Gizmodo has a fascinating report on this topic. In it, a journalist and a computer whiz figured out how to spy on the “smart home” spies. By building a special router, the computer whiz arranged to port to himself a copy of the outgoing behavioral data sent from the journalist’s “smart home” back to the journalist’s ISP (and associated big business data harvesters). Here is what the computer whiz found:
I had the same view of Kashmir’s house that her Internet Service Provider (ISP) has. After Congress voted last year to allow ISPs to spy on and sell their customers’ internet usage data, we were all warned that the ISPs could now sell our browsing activity, or records of what we do on our computers and smartphones. But in fact, they have access to more than that. If you have any smart devices in your home—a TV that connects to the internet, an Echo, a Withings scale—your ISP can see and sell information about that activity too. With my “iotea” router I was seeing what information about Kashmir and her family that Comcast, her ISP, could monitor and sell.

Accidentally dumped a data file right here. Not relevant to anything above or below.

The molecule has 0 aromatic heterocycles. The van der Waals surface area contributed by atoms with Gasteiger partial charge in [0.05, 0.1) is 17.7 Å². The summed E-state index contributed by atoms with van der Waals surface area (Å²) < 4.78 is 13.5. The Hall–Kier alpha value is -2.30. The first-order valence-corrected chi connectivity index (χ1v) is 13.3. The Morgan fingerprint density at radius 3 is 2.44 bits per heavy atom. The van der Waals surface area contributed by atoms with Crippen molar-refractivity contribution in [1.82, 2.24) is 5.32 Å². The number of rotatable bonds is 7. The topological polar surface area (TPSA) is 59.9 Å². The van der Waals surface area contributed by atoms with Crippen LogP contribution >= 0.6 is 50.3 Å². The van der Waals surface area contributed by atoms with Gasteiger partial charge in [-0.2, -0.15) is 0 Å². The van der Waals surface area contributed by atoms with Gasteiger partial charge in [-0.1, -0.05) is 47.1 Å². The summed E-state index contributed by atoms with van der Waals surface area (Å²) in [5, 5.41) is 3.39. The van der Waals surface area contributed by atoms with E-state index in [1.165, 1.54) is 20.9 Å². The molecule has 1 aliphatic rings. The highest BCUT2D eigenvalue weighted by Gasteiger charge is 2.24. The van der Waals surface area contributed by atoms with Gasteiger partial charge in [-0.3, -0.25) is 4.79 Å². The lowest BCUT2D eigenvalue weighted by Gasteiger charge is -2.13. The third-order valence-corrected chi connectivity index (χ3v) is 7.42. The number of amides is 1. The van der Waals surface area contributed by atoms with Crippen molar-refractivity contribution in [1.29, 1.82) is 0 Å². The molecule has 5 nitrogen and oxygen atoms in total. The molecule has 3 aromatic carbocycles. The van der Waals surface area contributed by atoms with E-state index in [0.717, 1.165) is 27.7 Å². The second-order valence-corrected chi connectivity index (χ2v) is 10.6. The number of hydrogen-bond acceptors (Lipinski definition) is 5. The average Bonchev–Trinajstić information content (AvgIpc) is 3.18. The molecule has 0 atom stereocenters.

There was a lot to see. Since the router was set up at the beginning of December, there hasn’t been a single hour of complete silence from it, even when there was no one in the house.
Of course, given how we have allowed our media ecology to be devoured by corporate entities and interests, the masses are never going to get adequate, coherent information about this mind-blowing Orwellianism and its obvious connection to TPTB in our flailing, catastrophe-courting society and world. Nonetheless, have a read, TCT folks. It’s what’s happening, behind the curtain.